For Erika, fusing worlds does not mean confusing them. She believes that the living and the inert coexist, that some corpses retain some kind of life, that appliances and vegetables hold occasionally intelligent conversations, that masks could be faces, who knows. She pays attention to all the things that don’t matter and these worlds reveal the ephemeral to her with mocking show-offery. First her hand rescues them from some vague resting place, introduces them into the new society of impossible objects, tolerates their love and mingling; then her eye guides her camera lens to tell them apart, isolate the elements of complex objects, leaving them free to rebuild themselves in new spaces and gain new meanings.
Erika’s constructions are experiments and her photography documents this activity. For that alone it should be called experimental photography. Behind every object lies a different way of life, each one ages in a different way. The metal of a window frame takes on its own meaning when the glass shatters and arms come to carry it to its grave. A football, swollen sphere of boyhood dreams, gains a mouth and a smile when it is abandoned, airless and breathless, in a neglected yard. The cellulose of a thorn becomes a scaffold where plastic can settle to watch the world go by.
All her life Erika has enjoyed the mysteries of mechanisms. She tore apart her toys and deconstructed their metal hearts. She has always preferred boxes of old devices to altars to the dead. After living for a while in a land where corpses insult the living in bars, she decided to travel to a country where artefacts share citizenship with the human realm. Thus she arrived in a city that is one of the world’s bicycle paradises, populated by centaurs, part human but riding on fragile wheels. She learnt to slip through the open spaces of a place where the landscape is made up of water, earth and mist. The city taught her to look, to discover amputated objects suggesting new stories. A quick-witted mongrel, she made the city her own and set about turning elements of her new environment into protagonists of her worlds. Asthmatic cameras and the broken chains of old bicycles embrace other fragments of pre-decadent worlds and emerge from them, or melt into glass once smashed against cobble stones, or replicate the behaviour of other, vegetable lives. The underworld of the metal and rubber souls of dismantled bicycles expresses the dynamism of a destroyed city that is reconstructing itself through an imagination born of woods and lakes and regenerating itself using left over materials that survived the devastation.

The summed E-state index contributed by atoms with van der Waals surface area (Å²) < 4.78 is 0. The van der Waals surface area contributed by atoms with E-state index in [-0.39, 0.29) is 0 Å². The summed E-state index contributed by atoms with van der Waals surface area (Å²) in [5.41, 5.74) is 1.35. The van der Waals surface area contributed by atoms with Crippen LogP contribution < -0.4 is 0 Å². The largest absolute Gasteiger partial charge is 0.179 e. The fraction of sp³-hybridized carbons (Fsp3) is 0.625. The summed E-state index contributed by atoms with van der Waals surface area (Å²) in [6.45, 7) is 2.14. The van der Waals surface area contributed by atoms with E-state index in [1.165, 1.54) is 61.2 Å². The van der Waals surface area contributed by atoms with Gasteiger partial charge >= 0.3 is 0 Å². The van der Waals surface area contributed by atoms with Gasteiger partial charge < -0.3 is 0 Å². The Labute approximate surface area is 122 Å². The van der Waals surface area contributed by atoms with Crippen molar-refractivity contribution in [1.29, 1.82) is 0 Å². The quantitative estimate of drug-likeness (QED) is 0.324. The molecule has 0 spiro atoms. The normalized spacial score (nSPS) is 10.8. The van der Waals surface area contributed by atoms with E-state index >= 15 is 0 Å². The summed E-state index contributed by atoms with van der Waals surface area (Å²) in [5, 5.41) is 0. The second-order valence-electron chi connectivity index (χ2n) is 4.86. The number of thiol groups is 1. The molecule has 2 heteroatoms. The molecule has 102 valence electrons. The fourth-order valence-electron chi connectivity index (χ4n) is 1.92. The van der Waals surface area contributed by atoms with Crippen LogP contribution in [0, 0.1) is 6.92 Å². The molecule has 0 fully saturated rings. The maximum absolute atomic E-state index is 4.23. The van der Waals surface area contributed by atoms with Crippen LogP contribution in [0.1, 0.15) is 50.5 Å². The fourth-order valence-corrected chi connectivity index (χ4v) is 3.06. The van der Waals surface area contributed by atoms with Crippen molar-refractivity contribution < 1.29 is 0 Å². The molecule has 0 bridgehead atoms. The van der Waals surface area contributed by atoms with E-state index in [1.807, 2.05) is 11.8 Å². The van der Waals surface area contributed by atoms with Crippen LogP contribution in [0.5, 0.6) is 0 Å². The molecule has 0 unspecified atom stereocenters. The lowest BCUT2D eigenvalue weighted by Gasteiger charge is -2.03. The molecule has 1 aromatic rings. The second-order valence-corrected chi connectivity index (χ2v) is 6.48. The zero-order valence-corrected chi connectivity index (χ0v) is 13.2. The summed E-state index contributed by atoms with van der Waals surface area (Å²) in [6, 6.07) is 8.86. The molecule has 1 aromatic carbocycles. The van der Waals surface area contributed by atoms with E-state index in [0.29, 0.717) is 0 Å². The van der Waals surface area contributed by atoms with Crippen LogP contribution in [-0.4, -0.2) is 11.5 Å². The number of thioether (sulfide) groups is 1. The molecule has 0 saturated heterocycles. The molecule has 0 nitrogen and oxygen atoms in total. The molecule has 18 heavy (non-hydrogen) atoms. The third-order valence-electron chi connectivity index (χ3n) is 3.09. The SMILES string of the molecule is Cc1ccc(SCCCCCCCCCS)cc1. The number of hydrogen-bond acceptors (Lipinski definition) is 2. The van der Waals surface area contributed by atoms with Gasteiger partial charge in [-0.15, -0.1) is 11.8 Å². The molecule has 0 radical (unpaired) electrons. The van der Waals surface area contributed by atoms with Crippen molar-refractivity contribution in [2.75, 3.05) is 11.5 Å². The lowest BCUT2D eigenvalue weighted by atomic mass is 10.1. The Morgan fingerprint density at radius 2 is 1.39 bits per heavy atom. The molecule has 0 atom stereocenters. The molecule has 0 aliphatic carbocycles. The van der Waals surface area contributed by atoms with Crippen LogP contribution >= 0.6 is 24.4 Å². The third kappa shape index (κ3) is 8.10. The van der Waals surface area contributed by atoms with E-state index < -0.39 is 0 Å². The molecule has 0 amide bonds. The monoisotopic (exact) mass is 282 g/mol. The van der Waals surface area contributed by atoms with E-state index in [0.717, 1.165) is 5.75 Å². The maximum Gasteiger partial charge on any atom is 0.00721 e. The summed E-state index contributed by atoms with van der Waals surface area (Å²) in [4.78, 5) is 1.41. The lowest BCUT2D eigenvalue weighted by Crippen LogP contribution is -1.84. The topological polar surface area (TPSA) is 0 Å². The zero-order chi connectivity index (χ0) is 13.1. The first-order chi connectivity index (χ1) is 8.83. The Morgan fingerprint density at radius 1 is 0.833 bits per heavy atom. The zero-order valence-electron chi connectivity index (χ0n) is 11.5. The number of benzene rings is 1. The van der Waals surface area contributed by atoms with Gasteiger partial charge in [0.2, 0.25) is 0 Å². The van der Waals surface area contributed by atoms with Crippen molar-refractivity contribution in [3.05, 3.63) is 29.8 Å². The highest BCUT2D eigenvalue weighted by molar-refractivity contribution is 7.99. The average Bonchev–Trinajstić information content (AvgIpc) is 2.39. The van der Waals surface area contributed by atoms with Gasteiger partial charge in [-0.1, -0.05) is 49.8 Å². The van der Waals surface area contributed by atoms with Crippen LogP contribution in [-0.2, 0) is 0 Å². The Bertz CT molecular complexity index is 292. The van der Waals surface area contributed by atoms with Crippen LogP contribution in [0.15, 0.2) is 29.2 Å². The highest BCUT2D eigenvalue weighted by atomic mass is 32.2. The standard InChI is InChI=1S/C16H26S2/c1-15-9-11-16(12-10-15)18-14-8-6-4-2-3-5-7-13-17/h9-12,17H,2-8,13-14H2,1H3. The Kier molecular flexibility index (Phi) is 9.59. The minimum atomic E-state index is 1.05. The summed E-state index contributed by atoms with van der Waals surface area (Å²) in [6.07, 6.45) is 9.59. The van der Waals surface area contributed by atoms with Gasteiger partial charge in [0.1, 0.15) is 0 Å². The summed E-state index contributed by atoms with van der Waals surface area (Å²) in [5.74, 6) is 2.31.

The objects of a newly invented world lie before Erika’s camera. She places them there with all the care of a baroque painter preparing a still life. The difference, however, is that she gives life to things that never lived, removing obvious symbolisms. Rather than the decadence of the vanities, her spaces contain the regeneration of a new objectivity made from time and light. She observes not only glass that lets her see transparently, but also translucent plastic materials with the insolence of the quasi-eternal, and attempts to capture the subtlety of light muddied as it passes through this aristocratic rubbish. Sometimes Erika is tempted to catch these new objects in one unrepeatable image; then she delves into the heritage of wizards and turns the photograph into a unique trace, a proof of the ephemeral nature of these new identities, no less banal than those of natural objects.
In seeking witnesses for her activities, Erika’s chief ally is the sustained gaze of a mind that has always had this sole purpose, made to move and disturb. She is the one who guides us beyond the frontiers of our comfortable world, where we believe objects to be unambiguous.
If you’re looking for affiliations, it should be noted that Erika does not belong to the large tribe of widows of Frida Kahlo, but rather digs up her inspiration from the rubbish tips where forgotten toys can be found in any part of the world.
Copyright © Javier Ordóñez 2011 :_ All rights reserved